Three Family Hubs launched in Bristol are a new ‘one-stop-shop’ offering a wide range of information and support to all families, from conception through to age 19, or up to 25 for children with special educational needs and disabilities.
Bristol is one of 75 local authorities selected by the UK Government to receive £4.8 million in funding to set up the new Hubs, which are located in Hartcliffe Children’s Centre and Nursery, Southmead Children’s Centre, and Wellspring Settlement (East Central).
Councillor Asher Craig, Deputy Mayor and Cabinet Member for Children’s Services, Education and Equalities said the new Hubs support the overarching aim of the city’s Belonging Strategy, and that everyone in Bristol will have the best start in life, receiving the information, support and skills they need to flourish into adulthood.
She said: “The new Hubs underline our ambition to support all children, families, and young people to thrive. We know the first two years of a child’s life are critical in terms of life outcomes, which is why at the heart of each Hub is the new Start for Life offer, which focuses on the first 1,001 days of a child’s life.
“Future investment in this programme means that services will be transformed, and the offer will expand over time to include a physical, outreach offer, a strong community-based youth offer and a website as part of the new Family Hub network.”
The new Hubs mean information and help on anything family related, including community activities, help with baby feeding, emotional wellbeing, physical and mental health, early years and education, parenting support, housing and debt advice, youth activities and domestic abuse support, as well as services run by charities, are all in one place and easy to access.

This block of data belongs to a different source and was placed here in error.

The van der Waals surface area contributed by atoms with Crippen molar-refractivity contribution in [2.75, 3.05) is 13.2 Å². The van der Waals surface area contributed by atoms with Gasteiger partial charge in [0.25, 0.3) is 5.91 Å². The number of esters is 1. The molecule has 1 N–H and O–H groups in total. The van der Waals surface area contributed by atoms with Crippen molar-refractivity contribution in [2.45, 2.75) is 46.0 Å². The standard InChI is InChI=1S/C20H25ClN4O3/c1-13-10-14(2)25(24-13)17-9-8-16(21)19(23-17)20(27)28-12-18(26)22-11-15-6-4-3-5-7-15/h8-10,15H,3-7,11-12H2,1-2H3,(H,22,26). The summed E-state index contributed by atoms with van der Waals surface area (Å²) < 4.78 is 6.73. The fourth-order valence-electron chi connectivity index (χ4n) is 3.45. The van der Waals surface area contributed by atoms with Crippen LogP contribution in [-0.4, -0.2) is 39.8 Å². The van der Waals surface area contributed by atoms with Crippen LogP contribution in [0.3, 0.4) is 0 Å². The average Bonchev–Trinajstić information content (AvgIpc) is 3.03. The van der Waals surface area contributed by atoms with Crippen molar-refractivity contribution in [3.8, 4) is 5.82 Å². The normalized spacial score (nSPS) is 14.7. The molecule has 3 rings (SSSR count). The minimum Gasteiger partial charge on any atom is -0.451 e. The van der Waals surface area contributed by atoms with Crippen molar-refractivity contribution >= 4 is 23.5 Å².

A partnership of Bristol City Council, UK Government, Community Children’s Health Partnership, the NHS in Bristol and Healthier Together and a range of voluntary and community organisations, the new Hubs will also include wider, wraparound services that can make a huge difference to people who need extra support, such as advice on getting into work, relationship building and stop smoking services.
Bristol has also recently been recognised by UNICEF UK’s Baby Friendly Initiative and awarded the prestigious Baby Friendly Award. This award reflects Bristol’s ongoing commitment to increasing breastfeeding rates and improving care for all mothers. Bristol has higher-than-average breastfeeding rates at 6-8 weeks (70.9 per cent vs. 54.4 per cent nationally).
Rosi Shepherd, Chief Nursing Officer for the Bristol, North Somerset and South Gloucestershire Integrated Care Board, said: “The first few years of childhood are vital in setting people on the right path for life. We really welcome the development of the Family Hubs which will be a great asset for local communities.”
The Family Hub and Start for Life Parent Carer Panel (PCP) has been formed to ensure that parents and carers voices can influence how services and support are delivered in Bristol via the new Hubs.
Parent Carer Panel Coordinator, Melanie Monaghan, said: “It's been rewarding to be part of something that will help make a positive difference to the way people access family support, as well as helping to shape services to ensure that they work for everyone.”
Find out more about Family Hubs and the Start for Life offer here: www.bristol.gov.uk/familyhubs